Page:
plot.network produces a plot showing the relevance network between the lines given the input correlation threshold.
plot.impact_betweenness produces a scatter plot of network betweenness versus impact for each line.
2.5 Enrichment analysis
In the case of dataset analysis where lines can be associated with genes (for example single gene knock-outs mutants) the user can perform a gene set enrichment analysis for KEGG metabolic pathways or GO Ontology terms by taking as gene sets the clusters obtained from the ProfileClustering or the network modules from the GeneNetwork function. The function is available for three different organisms, namely yeast, mouse and human.
The functions KeggEnricher and GOEnricher take as input a vector cluster_vector of the type clusters.vector or network.modules; a parameter pval specifying the p-value for the enrichment significance threshold; a character vector gene_uni specifying the gene universe list to be used (the default is NULL, in which case lines in cluster_vector also represent the gene universe); and a parameter annot_pkg which specifies the database to be used (for yeast S.Cerevisiae genes it has to be set to “org.Sc.sgd.db”, for mouse to “org.Mm.eg.db”, and for human to “org.Hs.eg.db”).
Additionally, the function GOEnricher takes as input a parameter ont to indicate which types of ontology should be used: “BP” for biological processes, “MF” for molecular functions, and “CC” for cellular components.
The genes in cluster_vector and gene_uni must be listed as ORF or ENTREZ IDS for yeast or ENTREZ IDS for human and mouse.
KeggEnricher and GOEnricher give as the output:
enrichment.summary a table summarising the results from the enrichment analysis.
enrichment.full.results a table containing cluster-specific details of the enrichment analysis.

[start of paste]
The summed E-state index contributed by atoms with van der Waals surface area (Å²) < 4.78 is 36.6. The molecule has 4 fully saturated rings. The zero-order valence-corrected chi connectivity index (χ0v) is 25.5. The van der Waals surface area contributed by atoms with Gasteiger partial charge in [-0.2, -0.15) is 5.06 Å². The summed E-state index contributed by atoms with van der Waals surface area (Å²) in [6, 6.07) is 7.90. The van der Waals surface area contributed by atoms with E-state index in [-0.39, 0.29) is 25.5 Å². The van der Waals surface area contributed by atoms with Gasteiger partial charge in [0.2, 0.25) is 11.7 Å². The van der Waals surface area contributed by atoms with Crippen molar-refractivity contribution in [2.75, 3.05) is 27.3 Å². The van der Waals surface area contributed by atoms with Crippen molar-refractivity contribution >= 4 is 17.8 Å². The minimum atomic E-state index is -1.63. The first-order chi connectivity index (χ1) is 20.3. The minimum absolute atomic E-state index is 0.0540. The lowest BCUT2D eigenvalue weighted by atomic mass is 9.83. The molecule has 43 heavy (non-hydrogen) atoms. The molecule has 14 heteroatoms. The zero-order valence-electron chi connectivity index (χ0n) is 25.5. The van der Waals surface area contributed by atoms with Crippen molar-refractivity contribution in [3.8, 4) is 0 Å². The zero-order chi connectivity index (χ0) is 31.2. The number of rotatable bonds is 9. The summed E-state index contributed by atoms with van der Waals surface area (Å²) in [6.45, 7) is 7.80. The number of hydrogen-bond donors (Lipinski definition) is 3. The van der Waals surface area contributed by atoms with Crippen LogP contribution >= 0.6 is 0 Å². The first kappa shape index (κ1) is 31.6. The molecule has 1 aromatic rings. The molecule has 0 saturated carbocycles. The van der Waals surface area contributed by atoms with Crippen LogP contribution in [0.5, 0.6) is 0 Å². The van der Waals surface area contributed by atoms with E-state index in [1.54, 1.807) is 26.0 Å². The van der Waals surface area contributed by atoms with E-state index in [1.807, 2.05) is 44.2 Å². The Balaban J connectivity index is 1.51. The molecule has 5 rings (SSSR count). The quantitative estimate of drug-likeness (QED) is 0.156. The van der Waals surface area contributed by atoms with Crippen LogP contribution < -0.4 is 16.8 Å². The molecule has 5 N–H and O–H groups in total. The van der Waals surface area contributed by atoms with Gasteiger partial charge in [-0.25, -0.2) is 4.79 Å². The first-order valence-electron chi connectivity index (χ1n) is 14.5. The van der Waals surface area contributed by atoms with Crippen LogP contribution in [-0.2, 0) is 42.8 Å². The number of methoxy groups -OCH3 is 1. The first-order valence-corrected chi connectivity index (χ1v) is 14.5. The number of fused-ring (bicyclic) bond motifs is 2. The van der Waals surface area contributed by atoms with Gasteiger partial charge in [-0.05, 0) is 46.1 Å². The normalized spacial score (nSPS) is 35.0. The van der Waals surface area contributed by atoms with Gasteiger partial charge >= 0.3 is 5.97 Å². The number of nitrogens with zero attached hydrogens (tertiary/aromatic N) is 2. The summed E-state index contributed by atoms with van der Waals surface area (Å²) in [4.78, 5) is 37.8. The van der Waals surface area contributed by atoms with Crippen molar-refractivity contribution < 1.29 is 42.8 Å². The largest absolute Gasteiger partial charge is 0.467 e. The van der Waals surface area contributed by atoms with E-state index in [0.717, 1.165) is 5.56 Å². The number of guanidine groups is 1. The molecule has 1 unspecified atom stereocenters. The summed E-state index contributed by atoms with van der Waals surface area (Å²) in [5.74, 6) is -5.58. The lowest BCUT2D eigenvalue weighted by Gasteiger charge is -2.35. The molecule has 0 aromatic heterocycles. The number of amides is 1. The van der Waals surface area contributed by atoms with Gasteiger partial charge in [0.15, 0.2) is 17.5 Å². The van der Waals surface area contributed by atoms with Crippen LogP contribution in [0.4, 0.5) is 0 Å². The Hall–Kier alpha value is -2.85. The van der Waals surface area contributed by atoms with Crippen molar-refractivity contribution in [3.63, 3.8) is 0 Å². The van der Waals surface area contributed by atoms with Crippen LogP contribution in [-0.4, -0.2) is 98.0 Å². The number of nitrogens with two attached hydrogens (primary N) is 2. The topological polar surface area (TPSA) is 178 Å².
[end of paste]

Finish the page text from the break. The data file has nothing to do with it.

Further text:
3 Results and discussion
3.1 Case study 1: the genetic network of the S. Cerevisiae ionome
To illustrate the IonFlow pipeline we have used the iHUB Yeast Ionome data set (Yu et al., 2012), a large collection of population-average intracellular concentrations of 14 different elements (Ca, Cd, Co, Cu, Fe, K, Mg, Mn, Mo, Na, Ni, P, S, and Zn) quantified using ICP-MS in a collection of 4945 S. cerevisiae haploid mutant cell lines, where in each cell line a single non-essential ORF (open reading frame) was deleted. ICP-MS data were normalised by optical density (OD). Experimental details of the dataset are described in (Danku et al., 2009). Most of the cell lines (4207) were measured in 4 replicates, 684 lines in 8 replicates, 48 lines in 12 replicates, and 2 lines in 16 replicates giving a total of 26,976 samples screened in 305 different plates. Also, 4 control lines were present on the plates, generally in replicates of 4, namely BY4741, YDL227C, YLR396C, YPR065W.
ICP-MS raw data and OD corrected data can be downloaded from the iHUB (https://www.ionomicshub.org/yeast/beta/DataSearch.action). A table with the OD corrected data used in this study is available at https://github.com/wanchanglin/ionflow.
In Fig. 2 we show some diagnostic output plots from the PreProcessing function after the raw data are processed. A plate-based normalisation of ion concentrations was enforced using the median value of all available lines in each plate. Outliers were defined as concentrations values deviating more than 3 times from the median after normalisation and all lines containing outlier values in their profiles were removed. Figure 2A shows the log-transformed normalised values across the plates (batches) after outlier detection and removal, and Fig. 2B shows the absolute coefficient of variation of the ions across plates (batches). The normalised profiles were standardised using the standard deviation of the ions measured across all samples and Fig. 2C shows the z-score distributions of the ions in the lines after standardisation together with the threshold set for the symbolisation (± 2 standard deviations).